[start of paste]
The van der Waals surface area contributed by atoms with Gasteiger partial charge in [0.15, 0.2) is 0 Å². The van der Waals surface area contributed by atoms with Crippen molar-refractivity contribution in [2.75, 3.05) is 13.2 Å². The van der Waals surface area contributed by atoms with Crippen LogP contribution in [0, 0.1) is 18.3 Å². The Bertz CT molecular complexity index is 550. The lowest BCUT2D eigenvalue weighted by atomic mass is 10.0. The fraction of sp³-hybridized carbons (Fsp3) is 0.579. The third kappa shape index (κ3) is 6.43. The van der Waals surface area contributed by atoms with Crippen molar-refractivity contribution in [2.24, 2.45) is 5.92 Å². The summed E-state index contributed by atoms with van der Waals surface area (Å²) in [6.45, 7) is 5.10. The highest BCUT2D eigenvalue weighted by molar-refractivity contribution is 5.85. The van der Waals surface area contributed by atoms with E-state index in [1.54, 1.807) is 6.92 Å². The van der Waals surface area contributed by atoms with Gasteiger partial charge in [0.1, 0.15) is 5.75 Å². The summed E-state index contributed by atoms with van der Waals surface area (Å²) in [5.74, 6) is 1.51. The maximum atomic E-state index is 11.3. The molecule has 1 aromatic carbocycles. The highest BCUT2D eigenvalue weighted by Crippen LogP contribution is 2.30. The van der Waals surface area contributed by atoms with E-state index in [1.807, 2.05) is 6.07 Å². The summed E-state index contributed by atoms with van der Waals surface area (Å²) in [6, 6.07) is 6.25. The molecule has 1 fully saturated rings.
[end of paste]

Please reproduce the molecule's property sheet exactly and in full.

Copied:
The van der Waals surface area contributed by atoms with Gasteiger partial charge in [0.15, 0.2) is 0 Å². The van der Waals surface area contributed by atoms with Crippen molar-refractivity contribution in [2.75, 3.05) is 13.2 Å². The van der Waals surface area contributed by atoms with Crippen LogP contribution in [0, 0.1) is 18.3 Å². The Bertz CT molecular complexity index is 550. The lowest BCUT2D eigenvalue weighted by atomic mass is 10.0. The fraction of sp³-hybridized carbons (Fsp3) is 0.579. The third kappa shape index (κ3) is 6.43. The van der Waals surface area contributed by atoms with Crippen molar-refractivity contribution in [2.24, 2.45) is 5.92 Å². The summed E-state index contributed by atoms with van der Waals surface area (Å²) in [6.45, 7) is 5.10. The highest BCUT2D eigenvalue weighted by molar-refractivity contribution is 5.85. The van der Waals surface area contributed by atoms with E-state index in [1.54, 1.807) is 6.92 Å². The van der Waals surface area contributed by atoms with Gasteiger partial charge in [0.1, 0.15) is 5.75 Å². The summed E-state index contributed by atoms with van der Waals surface area (Å²) in [5.74, 6) is 1.51. The maximum atomic E-state index is 11.3. The molecule has 1 aromatic carbocycles. The highest BCUT2D eigenvalue weighted by Crippen LogP contribution is 2.30. The van der Waals surface area contributed by atoms with E-state index in [1.807, 2.05) is 6.07 Å². The summed E-state index contributed by atoms with van der Waals surface area (Å²) in [6, 6.07) is 6.25. The molecule has 1 fully saturated rings.